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Why Should You Foster a Pet?

By Linda Cole

My neighbor is a crazy cat lady, like me and my co-writer Julia Williams. We are proud of our label and would do anything to help a cat or dog. My neighbor is also a foster mom who nurses litters of kittens that have lost their mom. She gives pets a quiet place to mend a broken leg or heal from the abusive home they were rescued from. Working with our local animal shelter, my neighbor puts a lost soul back together so the pet can be adopted out to a forever home. If you love pets and have been searching for a way to help out your local shelter, opening up your home to animals in need is one of the best things you can do.

I recently wrote an article about an organization called Guardian Angels for Soldier's Pet. Instead of a soldier being forced to give up a family pet, this organization helps find foster homes to care for the soldier's pet while they serve our country overseas. Because of caring pet lovers who open up their homes to these temporary pets, shelters across the nation have fewer animals to care for. The soldier can deploy knowing their pet is being well cared for, and they don't have to wonder what happened to them.

Shelters have seen an increase in the number of pets surrendered to them across the country. An estimated 8 million pets end up in shelters every year and many healthy, adoptable animals are put to sleep because there just aren't enough people to adopt them. Friends, family and neighbors have all been caught up in an economic downturn that sometimes doesn’t leave them with a lot of choices when it comes to a family pet. I've been fostering a friend's dog to give my friend a chance to get back on his feet financially. It doesn't matter how long it takes; this is one dog that will not end up in a shelter.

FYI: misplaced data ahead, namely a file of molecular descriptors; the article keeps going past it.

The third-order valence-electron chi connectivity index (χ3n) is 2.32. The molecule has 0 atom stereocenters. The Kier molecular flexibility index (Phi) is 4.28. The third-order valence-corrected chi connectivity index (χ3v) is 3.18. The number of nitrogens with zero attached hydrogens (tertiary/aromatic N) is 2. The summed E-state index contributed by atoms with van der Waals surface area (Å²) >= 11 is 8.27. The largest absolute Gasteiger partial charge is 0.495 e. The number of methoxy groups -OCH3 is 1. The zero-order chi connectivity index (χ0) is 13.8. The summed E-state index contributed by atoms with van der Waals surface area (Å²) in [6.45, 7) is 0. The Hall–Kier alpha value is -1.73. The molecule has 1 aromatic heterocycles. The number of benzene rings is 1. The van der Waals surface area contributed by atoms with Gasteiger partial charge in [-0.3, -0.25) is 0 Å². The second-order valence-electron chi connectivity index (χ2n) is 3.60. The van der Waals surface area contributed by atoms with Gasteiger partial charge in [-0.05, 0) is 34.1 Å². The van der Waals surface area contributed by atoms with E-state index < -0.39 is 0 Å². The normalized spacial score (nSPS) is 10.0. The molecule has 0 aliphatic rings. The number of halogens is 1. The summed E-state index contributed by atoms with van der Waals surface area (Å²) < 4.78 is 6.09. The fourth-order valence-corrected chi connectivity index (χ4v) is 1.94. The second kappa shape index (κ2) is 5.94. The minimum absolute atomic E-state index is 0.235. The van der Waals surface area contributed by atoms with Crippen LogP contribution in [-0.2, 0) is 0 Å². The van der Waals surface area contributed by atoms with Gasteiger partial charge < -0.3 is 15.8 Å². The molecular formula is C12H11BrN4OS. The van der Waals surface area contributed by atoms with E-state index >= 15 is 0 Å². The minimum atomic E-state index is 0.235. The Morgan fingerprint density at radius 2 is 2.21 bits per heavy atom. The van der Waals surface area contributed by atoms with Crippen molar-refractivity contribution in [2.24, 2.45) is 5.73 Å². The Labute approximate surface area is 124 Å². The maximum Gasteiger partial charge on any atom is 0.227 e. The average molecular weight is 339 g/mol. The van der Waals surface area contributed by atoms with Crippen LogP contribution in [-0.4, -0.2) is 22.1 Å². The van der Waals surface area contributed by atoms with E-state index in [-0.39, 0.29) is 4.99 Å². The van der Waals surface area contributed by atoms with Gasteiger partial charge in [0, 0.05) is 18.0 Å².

Becoming a foster pet parent is something you can either do on your own to help out someone you know who needs a temporary home for their pet, or you can work with your local animal shelter. Adoptable pets that are sick or injured need a quiet place to recover and heal. Pets with behavioral problems need someone who can work with them to correct bad behavior so they can eventually be adopted. When you foster a pet, you're giving them a chance to find a permanent home instead of being put down because they are sick or injured. A pet with a behavior problem needs someone who can understand and help by giving them patience, love and training. For some pets, being in a shelter environment is the cause of their bad behavior.

Imagine being locked up in a strange place with no idea where the people you love are. A more timid pet has a harder time adjusting to life in a shelter. It's a big change and scary for some pets to suddenly find themselves surrounded by strange sounds, smells and people, along with other homeless pets. They don't know why their family is no longer around. Fostering helps to keep pets socialized in a more relaxed living arrangement until they can find a new home. It's also the best way to learn who a pet is as an individual, which helps match them up with a new owner.

Fostering does have a downside – it can be hard to give up a pet when a forever home is found for the animal in your care. But knowing you made a difference and helped save a life makes it all worthwhile. You cared enough to open your home to a pet in need.

Fostering a pet isn't for everyone, but if you do give a pet a temporary home, it'll be one of the most rewarding gifts you can give to a homeless pet and to yourself. All pets deserve a forever home, but sometimes, it's the temporary home that means the most in a pet's life.

Photo by Lenneke Veerbeek

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